The idea of a salary cap is one that surely needs to be implemented in all sports in the era of the billionaire owner. It was the saving grace of American football, meaning fans rarely have to endure watching their side propping up the bottom of the league year after year as teams are prevented from using superior financial muscle to become invincible. If the administrators of football in England and indeed Europe had any courage they too would implement such a system, ending the farce of a perennial ‘Big Four’ and laying the foundation for a new era of competitiveness. Nor would such a move be without precedent in British sport. Those in charge of running both codes of rugby on the island long ago had the foresight to put salary caps in place: the Guinness Premiership has operated under the system for fully nine years.
Though the problem may not be as acute in cricket, salary-caps would be a welcome compensation for perennial second division domestic sides keen on the idea of shaking up the current domestic structure. The arbitrary threefold conference division, something these same counties are keen on for this very reason, would then be rendered largely unnecessary. If counties were on a largely even footing then the elite group of consistently successful counties would eventually be dispersed. Some counties may complain about the breaking up of their settled units, but in the long run it would be a small price to pay for a healthier national structure. The big boys will no doubt moan bitterly about tradition and the like in an effort to retain their burgeoning monopolies on the domestic game, but it will certainly be easier to stand up to the likes of Surrey and Sussex as opposed to tycoons such as Glazer and Abramovich. Other sports have been able to adapt, and there is no good reason why cricket cannot do likewise.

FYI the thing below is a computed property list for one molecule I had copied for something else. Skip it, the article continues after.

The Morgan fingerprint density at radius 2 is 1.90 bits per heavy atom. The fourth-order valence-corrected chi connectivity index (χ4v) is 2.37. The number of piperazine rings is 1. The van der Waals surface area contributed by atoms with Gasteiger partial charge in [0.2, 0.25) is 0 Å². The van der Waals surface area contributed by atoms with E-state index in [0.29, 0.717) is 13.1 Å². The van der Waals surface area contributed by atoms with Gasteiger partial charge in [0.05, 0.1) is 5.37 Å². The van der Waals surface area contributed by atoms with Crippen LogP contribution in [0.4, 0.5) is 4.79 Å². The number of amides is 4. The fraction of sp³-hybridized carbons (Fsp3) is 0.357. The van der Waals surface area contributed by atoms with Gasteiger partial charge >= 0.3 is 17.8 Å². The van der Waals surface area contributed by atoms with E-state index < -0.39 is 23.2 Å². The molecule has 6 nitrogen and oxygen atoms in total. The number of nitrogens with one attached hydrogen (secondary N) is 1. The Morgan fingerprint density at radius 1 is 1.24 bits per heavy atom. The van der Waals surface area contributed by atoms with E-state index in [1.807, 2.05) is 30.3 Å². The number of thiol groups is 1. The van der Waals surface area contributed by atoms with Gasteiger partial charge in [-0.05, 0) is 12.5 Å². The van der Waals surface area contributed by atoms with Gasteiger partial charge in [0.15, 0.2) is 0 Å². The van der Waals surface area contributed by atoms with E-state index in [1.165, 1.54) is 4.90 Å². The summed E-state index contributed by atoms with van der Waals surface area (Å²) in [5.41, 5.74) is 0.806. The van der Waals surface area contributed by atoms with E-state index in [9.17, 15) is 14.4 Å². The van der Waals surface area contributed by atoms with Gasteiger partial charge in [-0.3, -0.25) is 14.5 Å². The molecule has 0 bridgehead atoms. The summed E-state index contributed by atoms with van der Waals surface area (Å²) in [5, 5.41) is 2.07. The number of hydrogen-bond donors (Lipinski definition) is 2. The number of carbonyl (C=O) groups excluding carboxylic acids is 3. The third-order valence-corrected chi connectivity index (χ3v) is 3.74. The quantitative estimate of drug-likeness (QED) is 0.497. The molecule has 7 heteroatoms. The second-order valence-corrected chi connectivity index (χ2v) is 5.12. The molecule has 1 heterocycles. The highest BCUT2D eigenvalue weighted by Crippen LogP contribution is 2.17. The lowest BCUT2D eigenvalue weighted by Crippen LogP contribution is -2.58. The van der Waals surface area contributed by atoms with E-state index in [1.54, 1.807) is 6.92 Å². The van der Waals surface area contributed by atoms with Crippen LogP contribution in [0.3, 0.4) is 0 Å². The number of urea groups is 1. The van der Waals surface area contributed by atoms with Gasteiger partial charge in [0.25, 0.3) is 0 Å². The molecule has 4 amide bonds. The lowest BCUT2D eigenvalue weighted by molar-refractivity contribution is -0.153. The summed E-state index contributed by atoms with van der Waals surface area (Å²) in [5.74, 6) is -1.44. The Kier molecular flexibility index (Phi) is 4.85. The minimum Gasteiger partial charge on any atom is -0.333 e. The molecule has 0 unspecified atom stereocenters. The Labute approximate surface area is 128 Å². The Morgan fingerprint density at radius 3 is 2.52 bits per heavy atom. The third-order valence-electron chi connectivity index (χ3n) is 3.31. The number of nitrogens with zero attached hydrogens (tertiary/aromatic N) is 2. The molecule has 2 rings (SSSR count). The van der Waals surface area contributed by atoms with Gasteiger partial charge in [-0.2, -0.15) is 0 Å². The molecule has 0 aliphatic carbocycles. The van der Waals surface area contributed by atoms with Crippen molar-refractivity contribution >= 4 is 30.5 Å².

That all the changes put forward by Clarke are devoted primarily to increasing the primacy of money-spinning twenty20 in the domestic calendar is yet one more crystal clear indicator of where the game is heading. Many naysayers and doom-merchants have predicted that Lalit Modi and his twenty-twenty vision will inevitably sound the death knell for longer forms of the game, but few could have imagined it being given such momentum so soon by the ECB itself.
Nonetheless, change is not a bad thing. Just as Twenty20 has changed the way we play cricket, it will inevitably change the way it is run. It is the task of administrators like Giles Clarke to integrate such changes into current models without completely destroying them. Cricket cannot nor should not now survive without Twenty20 as a fundamental component. Neither however can it survive with Twenty20 alone.